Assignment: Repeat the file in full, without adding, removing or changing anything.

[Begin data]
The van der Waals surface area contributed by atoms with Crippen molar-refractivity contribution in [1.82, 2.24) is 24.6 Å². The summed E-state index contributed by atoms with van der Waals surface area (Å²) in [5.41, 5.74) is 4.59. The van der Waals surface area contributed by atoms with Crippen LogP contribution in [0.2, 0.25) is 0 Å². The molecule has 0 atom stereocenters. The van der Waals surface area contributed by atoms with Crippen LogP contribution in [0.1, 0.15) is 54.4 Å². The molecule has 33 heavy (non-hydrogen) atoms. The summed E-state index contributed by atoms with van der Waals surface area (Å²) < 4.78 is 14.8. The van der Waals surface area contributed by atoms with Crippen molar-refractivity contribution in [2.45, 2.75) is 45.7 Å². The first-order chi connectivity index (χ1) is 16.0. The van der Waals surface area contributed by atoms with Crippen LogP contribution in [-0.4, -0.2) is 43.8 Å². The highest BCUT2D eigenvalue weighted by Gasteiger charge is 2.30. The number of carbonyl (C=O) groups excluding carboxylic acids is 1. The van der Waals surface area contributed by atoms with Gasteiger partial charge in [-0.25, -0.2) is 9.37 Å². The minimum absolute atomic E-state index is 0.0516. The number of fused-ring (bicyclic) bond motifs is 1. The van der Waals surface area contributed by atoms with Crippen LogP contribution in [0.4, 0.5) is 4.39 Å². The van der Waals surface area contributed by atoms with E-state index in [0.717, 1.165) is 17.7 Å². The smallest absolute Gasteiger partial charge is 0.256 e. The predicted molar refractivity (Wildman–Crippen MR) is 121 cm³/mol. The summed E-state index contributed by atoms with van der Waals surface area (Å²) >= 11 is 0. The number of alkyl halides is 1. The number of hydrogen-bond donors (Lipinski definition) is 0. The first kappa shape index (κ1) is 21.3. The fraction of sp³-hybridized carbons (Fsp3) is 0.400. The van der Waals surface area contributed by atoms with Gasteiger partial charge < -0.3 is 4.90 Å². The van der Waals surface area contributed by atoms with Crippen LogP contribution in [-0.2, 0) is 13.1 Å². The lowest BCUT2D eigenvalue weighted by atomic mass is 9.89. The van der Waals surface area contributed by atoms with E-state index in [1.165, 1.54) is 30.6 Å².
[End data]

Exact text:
The van der Waals surface area contributed by atoms with Crippen molar-refractivity contribution in [1.82, 2.24) is 24.6 Å². The summed E-state index contributed by atoms with van der Waals surface area (Å²) in [5.41, 5.74) is 4.59. The van der Waals surface area contributed by atoms with Crippen LogP contribution in [0.2, 0.25) is 0 Å². The molecule has 0 atom stereocenters. The van der Waals surface area contributed by atoms with Crippen LogP contribution in [0.1, 0.15) is 54.4 Å². The molecule has 33 heavy (non-hydrogen) atoms. The summed E-state index contributed by atoms with van der Waals surface area (Å²) < 4.78 is 14.8. The van der Waals surface area contributed by atoms with Crippen molar-refractivity contribution in [2.45, 2.75) is 45.7 Å². The first-order chi connectivity index (χ1) is 16.0. The van der Waals surface area contributed by atoms with Crippen LogP contribution in [-0.4, -0.2) is 43.8 Å². The highest BCUT2D eigenvalue weighted by Gasteiger charge is 2.30. The number of carbonyl (C=O) groups excluding carboxylic acids is 1. The van der Waals surface area contributed by atoms with Gasteiger partial charge in [-0.25, -0.2) is 9.37 Å². The minimum absolute atomic E-state index is 0.0516. The number of fused-ring (bicyclic) bond motifs is 1. The van der Waals surface area contributed by atoms with Crippen LogP contribution in [0.4, 0.5) is 4.39 Å². The van der Waals surface area contributed by atoms with E-state index in [0.717, 1.165) is 17.7 Å². The smallest absolute Gasteiger partial charge is 0.256 e. The predicted molar refractivity (Wildman–Crippen MR) is 121 cm³/mol. The summed E-state index contributed by atoms with van der Waals surface area (Å²) >= 11 is 0. The number of alkyl halides is 1. The number of hydrogen-bond donors (Lipinski definition) is 0. The first kappa shape index (κ1) is 21.3. The fraction of sp³-hybridized carbons (Fsp3) is 0.400. The van der Waals surface area contributed by atoms with Gasteiger partial charge < -0.3 is 4.90 Å². The van der Waals surface area contributed by atoms with Crippen LogP contribution in [-0.2, 0) is 13.1 Å². The lowest BCUT2D eigenvalue weighted by atomic mass is 9.89. The van der Waals surface area contributed by atoms with E-state index in [1.165, 1.54) is 30.6 Å².